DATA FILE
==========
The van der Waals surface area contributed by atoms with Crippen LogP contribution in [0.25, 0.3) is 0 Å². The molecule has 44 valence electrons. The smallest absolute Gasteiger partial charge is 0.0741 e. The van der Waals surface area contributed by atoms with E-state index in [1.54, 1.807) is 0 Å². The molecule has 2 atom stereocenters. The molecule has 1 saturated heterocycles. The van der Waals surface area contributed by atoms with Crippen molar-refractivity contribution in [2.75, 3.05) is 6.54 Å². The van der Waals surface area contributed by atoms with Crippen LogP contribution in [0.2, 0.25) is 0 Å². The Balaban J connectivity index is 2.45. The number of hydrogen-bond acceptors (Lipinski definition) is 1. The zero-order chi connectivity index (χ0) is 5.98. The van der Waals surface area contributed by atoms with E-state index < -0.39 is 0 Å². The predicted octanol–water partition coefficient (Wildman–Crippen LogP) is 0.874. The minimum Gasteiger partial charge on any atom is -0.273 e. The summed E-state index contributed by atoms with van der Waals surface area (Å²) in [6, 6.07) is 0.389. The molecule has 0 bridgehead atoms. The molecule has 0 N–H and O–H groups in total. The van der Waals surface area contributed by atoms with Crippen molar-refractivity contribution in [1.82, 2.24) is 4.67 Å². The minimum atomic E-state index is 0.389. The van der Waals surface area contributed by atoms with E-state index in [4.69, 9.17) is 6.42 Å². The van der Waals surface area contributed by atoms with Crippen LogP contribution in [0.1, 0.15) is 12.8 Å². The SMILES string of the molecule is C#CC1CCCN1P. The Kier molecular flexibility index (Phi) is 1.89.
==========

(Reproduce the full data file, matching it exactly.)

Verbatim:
The van der Waals surface area contributed by atoms with Crippen LogP contribution in [0.25, 0.3) is 0 Å². The molecule has 44 valence electrons. The smallest absolute Gasteiger partial charge is 0.0741 e. The van der Waals surface area contributed by atoms with E-state index in [1.54, 1.807) is 0 Å². The molecule has 2 atom stereocenters. The molecule has 1 saturated heterocycles. The van der Waals surface area contributed by atoms with Crippen molar-refractivity contribution in [2.75, 3.05) is 6.54 Å². The van der Waals surface area contributed by atoms with Crippen LogP contribution in [0.2, 0.25) is 0 Å². The Balaban J connectivity index is 2.45. The number of hydrogen-bond acceptors (Lipinski definition) is 1. The zero-order chi connectivity index (χ0) is 5.98. The van der Waals surface area contributed by atoms with E-state index < -0.39 is 0 Å². The predicted octanol–water partition coefficient (Wildman–Crippen LogP) is 0.874. The minimum Gasteiger partial charge on any atom is -0.273 e. The summed E-state index contributed by atoms with van der Waals surface area (Å²) in [6, 6.07) is 0.389. The molecule has 0 bridgehead atoms. The molecule has 0 N–H and O–H groups in total. The van der Waals surface area contributed by atoms with Crippen molar-refractivity contribution in [1.82, 2.24) is 4.67 Å². The minimum atomic E-state index is 0.389. The van der Waals surface area contributed by atoms with E-state index in [4.69, 9.17) is 6.42 Å². The van der Waals surface area contributed by atoms with Crippen LogP contribution in [0.1, 0.15) is 12.8 Å². The SMILES string of the molecule is C#CC1CCCN1P. The Kier molecular flexibility index (Phi) is 1.89.